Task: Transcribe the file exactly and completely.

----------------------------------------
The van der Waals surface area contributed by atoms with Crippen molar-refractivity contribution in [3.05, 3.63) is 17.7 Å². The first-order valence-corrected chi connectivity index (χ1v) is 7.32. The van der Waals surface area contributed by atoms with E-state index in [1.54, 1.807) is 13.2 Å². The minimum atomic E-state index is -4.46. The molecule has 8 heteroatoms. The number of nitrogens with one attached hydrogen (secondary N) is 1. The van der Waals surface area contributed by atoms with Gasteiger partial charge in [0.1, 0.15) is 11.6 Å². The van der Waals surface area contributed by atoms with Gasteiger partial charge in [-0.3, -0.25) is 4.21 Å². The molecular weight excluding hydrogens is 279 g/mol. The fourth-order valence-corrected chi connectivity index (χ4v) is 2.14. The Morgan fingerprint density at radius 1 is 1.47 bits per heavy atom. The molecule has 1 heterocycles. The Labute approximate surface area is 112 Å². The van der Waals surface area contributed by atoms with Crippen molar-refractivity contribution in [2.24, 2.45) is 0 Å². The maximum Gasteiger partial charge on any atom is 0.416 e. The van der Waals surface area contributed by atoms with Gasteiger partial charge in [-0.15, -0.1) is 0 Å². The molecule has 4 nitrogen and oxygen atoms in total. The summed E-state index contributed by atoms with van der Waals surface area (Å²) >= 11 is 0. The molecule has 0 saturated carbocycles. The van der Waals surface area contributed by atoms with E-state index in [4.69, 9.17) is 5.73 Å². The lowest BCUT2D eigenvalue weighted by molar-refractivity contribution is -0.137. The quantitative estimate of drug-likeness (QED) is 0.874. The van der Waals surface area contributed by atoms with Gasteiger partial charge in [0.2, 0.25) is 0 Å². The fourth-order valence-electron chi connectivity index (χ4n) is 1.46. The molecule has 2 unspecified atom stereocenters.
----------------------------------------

The van der Waals surface area contributed by atoms with Crippen molar-refractivity contribution in [3.05, 3.63) is 17.7 Å². The first-order valence-corrected chi connectivity index (χ1v) is 7.32. The van der Waals surface area contributed by atoms with E-state index in [1.54, 1.807) is 13.2 Å². The minimum atomic E-state index is -4.46. The molecule has 8 heteroatoms. The number of nitrogens with one attached hydrogen (secondary N) is 1. The van der Waals surface area contributed by atoms with Gasteiger partial charge in [0.1, 0.15) is 11.6 Å². The van der Waals surface area contributed by atoms with Gasteiger partial charge in [-0.3, -0.25) is 4.21 Å². The molecular weight excluding hydrogens is 279 g/mol. The fourth-order valence-corrected chi connectivity index (χ4v) is 2.14. The Morgan fingerprint density at radius 1 is 1.47 bits per heavy atom. The molecule has 1 heterocycles. The Labute approximate surface area is 112 Å². The van der Waals surface area contributed by atoms with Crippen molar-refractivity contribution in [2.24, 2.45) is 0 Å². The maximum Gasteiger partial charge on any atom is 0.416 e. The van der Waals surface area contributed by atoms with Gasteiger partial charge in [-0.15, -0.1) is 0 Å². The molecule has 4 nitrogen and oxygen atoms in total. The summed E-state index contributed by atoms with van der Waals surface area (Å²) >= 11 is 0. The molecule has 0 saturated carbocycles. The van der Waals surface area contributed by atoms with E-state index in [4.69, 9.17) is 5.73 Å². The lowest BCUT2D eigenvalue weighted by molar-refractivity contribution is -0.137. The quantitative estimate of drug-likeness (QED) is 0.874. The van der Waals surface area contributed by atoms with Gasteiger partial charge in [0.2, 0.25) is 0 Å². The fourth-order valence-electron chi connectivity index (χ4n) is 1.46. The molecule has 2 unspecified atom stereocenters.